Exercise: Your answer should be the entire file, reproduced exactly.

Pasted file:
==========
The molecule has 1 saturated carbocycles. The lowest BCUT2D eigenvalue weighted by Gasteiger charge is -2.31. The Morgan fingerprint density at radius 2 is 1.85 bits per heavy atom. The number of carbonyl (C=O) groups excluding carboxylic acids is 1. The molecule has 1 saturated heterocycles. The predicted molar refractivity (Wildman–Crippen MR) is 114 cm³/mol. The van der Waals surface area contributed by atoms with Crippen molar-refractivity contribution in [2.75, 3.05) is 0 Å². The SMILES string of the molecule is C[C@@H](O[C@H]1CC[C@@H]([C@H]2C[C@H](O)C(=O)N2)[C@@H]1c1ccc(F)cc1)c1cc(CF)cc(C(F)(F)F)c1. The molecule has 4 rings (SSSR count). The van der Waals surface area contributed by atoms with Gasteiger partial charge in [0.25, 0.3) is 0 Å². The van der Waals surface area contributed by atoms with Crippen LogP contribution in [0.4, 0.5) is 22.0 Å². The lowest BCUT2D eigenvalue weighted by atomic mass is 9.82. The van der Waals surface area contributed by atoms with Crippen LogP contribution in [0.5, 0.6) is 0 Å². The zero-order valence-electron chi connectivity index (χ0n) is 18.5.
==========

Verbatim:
The molecule has 1 saturated carbocycles. The lowest BCUT2D eigenvalue weighted by Gasteiger charge is -2.31. The Morgan fingerprint density at radius 2 is 1.85 bits per heavy atom. The number of carbonyl (C=O) groups excluding carboxylic acids is 1. The molecule has 1 saturated heterocycles. The predicted molar refractivity (Wildman–Crippen MR) is 114 cm³/mol. The van der Waals surface area contributed by atoms with Crippen molar-refractivity contribution in [2.75, 3.05) is 0 Å². The SMILES string of the molecule is C[C@@H](O[C@H]1CC[C@@H]([C@H]2C[C@H](O)C(=O)N2)[C@@H]1c1ccc(F)cc1)c1cc(CF)cc(C(F)(F)F)c1. The molecule has 4 rings (SSSR count). The van der Waals surface area contributed by atoms with Gasteiger partial charge in [0.25, 0.3) is 0 Å². The van der Waals surface area contributed by atoms with Crippen LogP contribution in [0.4, 0.5) is 22.0 Å². The lowest BCUT2D eigenvalue weighted by atomic mass is 9.82. The van der Waals surface area contributed by atoms with Crippen LogP contribution in [0.5, 0.6) is 0 Å². The zero-order valence-electron chi connectivity index (χ0n) is 18.5.